The sense of smell is essential, partly close to the instincts of animal a species, to detect dangers such as natural enemies and poisonous substances. Humans perceive hundreds of thousands of odorants through about 400 types of olfactory receptors expressed in olfactory nerve cells. These olfactory impressions of odorants on nerve cells are associated with their molecular features and physicochemical properties. This makes it possible to tailor odors to create an intended odor impression.
At the moment, only physicochemical characteristics of odorants may be used to predict olfactory impressions. However, that approach cannot anticipate the sensory data, which is essential for producing smells.
Scientists from the Tokyo Institute of Technology (Tokyo Tech) have used the creative tactic of solving the inverse problem to address this difficulty. This approach predicts molecular properties based on the odor impression rather than the scent from molecular data. This is achieved using standard mass spectrum data and machine learning (ML) models.
They used a machine-learning-based odor predictive model to obtain odor impressions. The model helps them predict the mass spectrum from odor impression inversely based on the previously developed forward model.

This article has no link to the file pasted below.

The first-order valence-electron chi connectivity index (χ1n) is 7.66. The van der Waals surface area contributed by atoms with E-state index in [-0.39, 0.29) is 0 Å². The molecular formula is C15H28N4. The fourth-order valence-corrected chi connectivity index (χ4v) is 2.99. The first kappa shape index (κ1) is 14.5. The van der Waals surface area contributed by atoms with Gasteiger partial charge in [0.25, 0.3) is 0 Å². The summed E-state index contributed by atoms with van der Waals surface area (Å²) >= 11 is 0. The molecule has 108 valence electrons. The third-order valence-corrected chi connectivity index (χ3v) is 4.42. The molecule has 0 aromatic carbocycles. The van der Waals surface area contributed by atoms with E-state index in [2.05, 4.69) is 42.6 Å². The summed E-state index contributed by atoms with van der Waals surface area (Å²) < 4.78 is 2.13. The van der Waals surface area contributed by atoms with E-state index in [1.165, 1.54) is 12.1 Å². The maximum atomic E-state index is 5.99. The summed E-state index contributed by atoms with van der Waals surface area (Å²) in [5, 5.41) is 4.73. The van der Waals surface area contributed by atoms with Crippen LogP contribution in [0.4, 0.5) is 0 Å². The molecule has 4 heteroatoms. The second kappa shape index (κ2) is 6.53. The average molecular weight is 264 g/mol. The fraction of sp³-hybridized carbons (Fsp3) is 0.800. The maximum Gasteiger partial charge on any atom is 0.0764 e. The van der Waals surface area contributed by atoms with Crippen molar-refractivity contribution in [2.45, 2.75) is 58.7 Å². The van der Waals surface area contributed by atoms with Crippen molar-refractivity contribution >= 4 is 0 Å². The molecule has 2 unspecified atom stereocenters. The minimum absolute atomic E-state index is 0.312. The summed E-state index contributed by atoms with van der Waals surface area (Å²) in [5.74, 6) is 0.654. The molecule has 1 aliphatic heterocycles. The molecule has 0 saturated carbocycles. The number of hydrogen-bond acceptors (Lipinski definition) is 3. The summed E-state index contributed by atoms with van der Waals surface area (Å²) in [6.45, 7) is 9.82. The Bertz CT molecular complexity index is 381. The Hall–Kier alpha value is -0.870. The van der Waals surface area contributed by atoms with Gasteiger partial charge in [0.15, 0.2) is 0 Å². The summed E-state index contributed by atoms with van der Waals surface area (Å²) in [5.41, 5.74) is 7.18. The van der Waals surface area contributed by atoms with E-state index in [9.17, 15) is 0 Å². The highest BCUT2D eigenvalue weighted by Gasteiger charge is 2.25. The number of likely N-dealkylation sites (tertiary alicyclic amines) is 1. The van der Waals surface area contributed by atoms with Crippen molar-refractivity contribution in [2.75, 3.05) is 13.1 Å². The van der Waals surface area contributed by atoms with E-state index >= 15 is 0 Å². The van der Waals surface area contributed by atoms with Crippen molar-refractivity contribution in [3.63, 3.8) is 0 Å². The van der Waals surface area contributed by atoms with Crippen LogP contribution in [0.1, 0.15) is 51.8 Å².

The mass spectra of odor mixtures are derived by a linear combination of the mass spectra of single components. This simple way makes it possible to prepare the predicted spectra of odor mixtures quickly as well as to estimate the necessary mixing ratio—a crucial element in the recipe for creating novel odors.
Professor Takamichi Nakamoto, the leader of the research effort by Tokyo Tech, said, “For example, we show which molecules give the mass spectrum of apple flavor with enhanced ‘fruit’ and ‘sweet’ impressions. Our analysis shows that combinations of either 59 or 60 molecules give the same mass spectrum as the one obtained from the specified odor impression. With this information, and the correct mixing ratio needed for a certain impression, we could theoretically prepare the desired scent.”
“This novel method described in this study can provide highly accurate predictions of the physicochemical properties of odor mixtures, as well as the mixing ratios required to prepare them, thereby opening the door to endless tailor-made fragrances.”
This content was originally published here.